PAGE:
The proposed new rules could insulate the state from President Donald Trump’s executive order to roll back the reach of the Clean Water Act.
St. Joseph, Louisiana, is one of thousands of small U.S. towns with no access to safe, clean drinking water. The reason: The towns can’t afford it.
Los Angeles’ 100 biggest residential water customers have cut back on their wasteful ways, but they still pumped enough during the fifth year of California’s crippling drought to supply the needs of 2,800 ordinary households.
The powerful storm that pounded California recently seemed like the break the state so desperately needed. But it wasn’t enough. In fact, there is probably no storm capable of washing away California’s water woes, scientists say.
Los Angeles officials have steadfastly refused to identify the Wet Prince of Bel Air, the homeowner who pumped an astonishing 11.8 million gallons of water during a single year of California’s crippling drought. So we decided to figure it out ourselves. The hard way.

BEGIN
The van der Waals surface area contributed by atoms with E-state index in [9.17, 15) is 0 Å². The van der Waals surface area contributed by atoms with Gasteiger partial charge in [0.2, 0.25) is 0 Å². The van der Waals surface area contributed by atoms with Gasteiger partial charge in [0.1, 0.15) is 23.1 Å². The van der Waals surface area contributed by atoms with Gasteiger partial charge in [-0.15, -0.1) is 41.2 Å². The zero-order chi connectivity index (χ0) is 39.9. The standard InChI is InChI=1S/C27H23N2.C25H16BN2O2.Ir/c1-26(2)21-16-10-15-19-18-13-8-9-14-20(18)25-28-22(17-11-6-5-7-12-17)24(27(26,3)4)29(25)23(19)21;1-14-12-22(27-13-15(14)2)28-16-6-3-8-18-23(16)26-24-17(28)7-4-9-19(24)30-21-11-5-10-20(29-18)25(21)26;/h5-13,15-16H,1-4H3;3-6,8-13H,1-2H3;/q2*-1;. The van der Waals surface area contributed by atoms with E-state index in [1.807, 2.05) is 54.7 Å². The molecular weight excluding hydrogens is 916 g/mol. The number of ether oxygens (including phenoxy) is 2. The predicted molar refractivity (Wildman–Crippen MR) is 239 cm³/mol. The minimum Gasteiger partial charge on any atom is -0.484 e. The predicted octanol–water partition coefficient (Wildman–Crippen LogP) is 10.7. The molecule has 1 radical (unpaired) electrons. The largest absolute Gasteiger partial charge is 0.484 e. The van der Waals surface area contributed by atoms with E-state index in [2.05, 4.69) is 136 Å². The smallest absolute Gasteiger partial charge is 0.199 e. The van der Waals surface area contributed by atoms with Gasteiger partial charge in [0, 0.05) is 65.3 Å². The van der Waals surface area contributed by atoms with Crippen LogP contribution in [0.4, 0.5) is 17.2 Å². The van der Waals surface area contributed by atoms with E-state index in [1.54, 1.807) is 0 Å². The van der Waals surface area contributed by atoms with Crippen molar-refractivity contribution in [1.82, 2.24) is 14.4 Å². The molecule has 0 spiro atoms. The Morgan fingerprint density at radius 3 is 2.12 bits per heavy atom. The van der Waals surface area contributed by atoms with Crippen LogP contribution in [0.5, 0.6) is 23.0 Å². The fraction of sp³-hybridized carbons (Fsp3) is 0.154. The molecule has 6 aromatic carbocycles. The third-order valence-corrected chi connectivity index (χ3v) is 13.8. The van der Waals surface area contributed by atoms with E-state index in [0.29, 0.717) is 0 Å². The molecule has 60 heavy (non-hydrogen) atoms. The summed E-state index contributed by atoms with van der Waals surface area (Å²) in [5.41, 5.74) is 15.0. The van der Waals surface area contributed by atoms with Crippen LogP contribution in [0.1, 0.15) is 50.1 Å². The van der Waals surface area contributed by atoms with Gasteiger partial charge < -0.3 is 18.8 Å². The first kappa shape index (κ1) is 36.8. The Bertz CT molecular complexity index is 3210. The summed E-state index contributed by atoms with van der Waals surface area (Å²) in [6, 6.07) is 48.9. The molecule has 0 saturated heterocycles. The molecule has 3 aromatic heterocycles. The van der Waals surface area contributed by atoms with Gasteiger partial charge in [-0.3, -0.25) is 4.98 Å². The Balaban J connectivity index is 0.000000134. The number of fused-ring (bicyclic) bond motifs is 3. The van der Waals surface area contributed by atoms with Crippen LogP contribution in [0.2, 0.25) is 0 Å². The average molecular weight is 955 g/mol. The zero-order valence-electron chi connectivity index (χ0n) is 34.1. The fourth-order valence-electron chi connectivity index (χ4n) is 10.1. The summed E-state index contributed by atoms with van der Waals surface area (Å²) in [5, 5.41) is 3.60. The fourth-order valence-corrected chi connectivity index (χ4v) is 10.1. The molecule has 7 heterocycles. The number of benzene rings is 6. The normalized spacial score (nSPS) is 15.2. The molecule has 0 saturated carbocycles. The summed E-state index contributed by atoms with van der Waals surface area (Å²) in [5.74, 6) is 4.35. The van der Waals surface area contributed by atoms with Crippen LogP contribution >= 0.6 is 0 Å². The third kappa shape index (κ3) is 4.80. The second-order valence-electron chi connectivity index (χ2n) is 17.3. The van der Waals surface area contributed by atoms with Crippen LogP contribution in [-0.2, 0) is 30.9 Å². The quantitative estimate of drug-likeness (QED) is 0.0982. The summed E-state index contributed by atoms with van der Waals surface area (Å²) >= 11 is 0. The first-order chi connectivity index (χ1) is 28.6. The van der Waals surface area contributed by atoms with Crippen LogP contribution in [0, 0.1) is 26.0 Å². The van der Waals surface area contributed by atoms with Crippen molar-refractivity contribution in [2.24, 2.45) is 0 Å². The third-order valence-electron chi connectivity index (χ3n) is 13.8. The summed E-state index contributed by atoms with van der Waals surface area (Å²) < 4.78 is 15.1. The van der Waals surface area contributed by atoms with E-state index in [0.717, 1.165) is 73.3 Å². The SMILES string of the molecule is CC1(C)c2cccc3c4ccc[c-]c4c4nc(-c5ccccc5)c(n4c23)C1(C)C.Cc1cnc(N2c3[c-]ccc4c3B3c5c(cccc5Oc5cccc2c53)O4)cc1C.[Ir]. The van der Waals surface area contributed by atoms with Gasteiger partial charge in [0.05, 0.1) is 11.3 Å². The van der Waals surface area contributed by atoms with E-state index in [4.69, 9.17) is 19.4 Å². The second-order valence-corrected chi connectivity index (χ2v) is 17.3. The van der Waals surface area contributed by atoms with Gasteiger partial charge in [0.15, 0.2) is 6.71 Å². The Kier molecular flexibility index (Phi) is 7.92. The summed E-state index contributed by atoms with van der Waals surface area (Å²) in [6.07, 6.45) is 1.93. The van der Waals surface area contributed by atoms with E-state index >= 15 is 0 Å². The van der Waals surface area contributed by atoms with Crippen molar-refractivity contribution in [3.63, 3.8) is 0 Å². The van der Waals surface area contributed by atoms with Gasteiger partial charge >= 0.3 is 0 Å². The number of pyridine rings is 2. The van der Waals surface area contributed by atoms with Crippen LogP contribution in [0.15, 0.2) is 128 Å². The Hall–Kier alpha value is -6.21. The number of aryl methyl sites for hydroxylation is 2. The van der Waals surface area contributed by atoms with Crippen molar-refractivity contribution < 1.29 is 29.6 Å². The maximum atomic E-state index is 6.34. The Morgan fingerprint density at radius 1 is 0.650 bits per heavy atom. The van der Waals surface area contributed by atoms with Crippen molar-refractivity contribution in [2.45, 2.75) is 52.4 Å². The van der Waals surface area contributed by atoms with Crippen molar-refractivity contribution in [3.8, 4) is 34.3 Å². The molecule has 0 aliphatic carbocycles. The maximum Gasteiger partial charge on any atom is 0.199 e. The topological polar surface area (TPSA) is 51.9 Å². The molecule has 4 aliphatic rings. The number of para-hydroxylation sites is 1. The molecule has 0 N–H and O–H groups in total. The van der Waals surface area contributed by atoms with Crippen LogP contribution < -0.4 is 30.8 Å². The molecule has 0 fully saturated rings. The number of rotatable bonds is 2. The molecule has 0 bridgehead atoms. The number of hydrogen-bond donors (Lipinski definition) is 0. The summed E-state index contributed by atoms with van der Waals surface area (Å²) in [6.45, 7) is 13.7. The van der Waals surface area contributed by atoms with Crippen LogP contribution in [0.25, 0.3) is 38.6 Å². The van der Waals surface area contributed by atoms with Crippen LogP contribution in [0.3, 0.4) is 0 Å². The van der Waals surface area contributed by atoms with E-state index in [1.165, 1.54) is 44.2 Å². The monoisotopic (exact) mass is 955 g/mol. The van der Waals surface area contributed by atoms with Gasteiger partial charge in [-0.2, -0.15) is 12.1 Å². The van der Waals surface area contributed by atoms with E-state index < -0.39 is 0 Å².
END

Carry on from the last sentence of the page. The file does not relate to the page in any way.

Climate change has barely registered as a 2016 campaign issue, but in Florida, the state which usually decides the presidential election, the waters are lapping at the doors of Donald Trump’s real estate empire.
First, they depleted their freshwater aquifers. Now, companies from the Middle East are pumping up limited water supplies in the Arizona desert and exporting it back to Saudi Arabia and elsewhere in the form of hay.